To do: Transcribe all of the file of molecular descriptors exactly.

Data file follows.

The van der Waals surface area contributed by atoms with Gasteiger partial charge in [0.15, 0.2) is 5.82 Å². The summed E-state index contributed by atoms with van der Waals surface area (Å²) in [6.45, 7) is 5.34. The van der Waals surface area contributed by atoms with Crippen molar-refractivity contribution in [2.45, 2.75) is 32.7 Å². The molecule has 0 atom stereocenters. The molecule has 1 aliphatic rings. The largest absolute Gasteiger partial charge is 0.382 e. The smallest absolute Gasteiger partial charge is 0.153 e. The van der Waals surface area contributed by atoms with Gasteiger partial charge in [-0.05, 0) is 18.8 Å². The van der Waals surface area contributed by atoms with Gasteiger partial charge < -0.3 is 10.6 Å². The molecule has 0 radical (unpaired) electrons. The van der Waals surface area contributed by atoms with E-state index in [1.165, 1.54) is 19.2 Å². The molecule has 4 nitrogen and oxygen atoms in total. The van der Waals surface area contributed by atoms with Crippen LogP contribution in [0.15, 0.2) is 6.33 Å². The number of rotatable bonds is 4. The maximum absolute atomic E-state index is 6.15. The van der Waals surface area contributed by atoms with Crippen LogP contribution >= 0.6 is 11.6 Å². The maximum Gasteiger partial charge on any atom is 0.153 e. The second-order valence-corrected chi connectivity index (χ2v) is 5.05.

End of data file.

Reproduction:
The van der Waals surface area contributed by atoms with Gasteiger partial charge in [0.15, 0.2) is 5.82 Å². The summed E-state index contributed by atoms with van der Waals surface area (Å²) in [6.45, 7) is 5.34. The van der Waals surface area contributed by atoms with Crippen molar-refractivity contribution in [2.45, 2.75) is 32.7 Å². The molecule has 0 atom stereocenters. The molecule has 1 aliphatic rings. The largest absolute Gasteiger partial charge is 0.382 e. The smallest absolute Gasteiger partial charge is 0.153 e. The van der Waals surface area contributed by atoms with Gasteiger partial charge in [-0.05, 0) is 18.8 Å². The van der Waals surface area contributed by atoms with Gasteiger partial charge < -0.3 is 10.6 Å². The molecule has 0 radical (unpaired) electrons. The van der Waals surface area contributed by atoms with E-state index in [1.165, 1.54) is 19.2 Å². The molecule has 4 nitrogen and oxygen atoms in total. The van der Waals surface area contributed by atoms with Crippen LogP contribution in [0.15, 0.2) is 6.33 Å². The number of rotatable bonds is 4. The maximum absolute atomic E-state index is 6.15. The van der Waals surface area contributed by atoms with Crippen LogP contribution >= 0.6 is 11.6 Å². The maximum Gasteiger partial charge on any atom is 0.153 e. The second-order valence-corrected chi connectivity index (χ2v) is 5.05.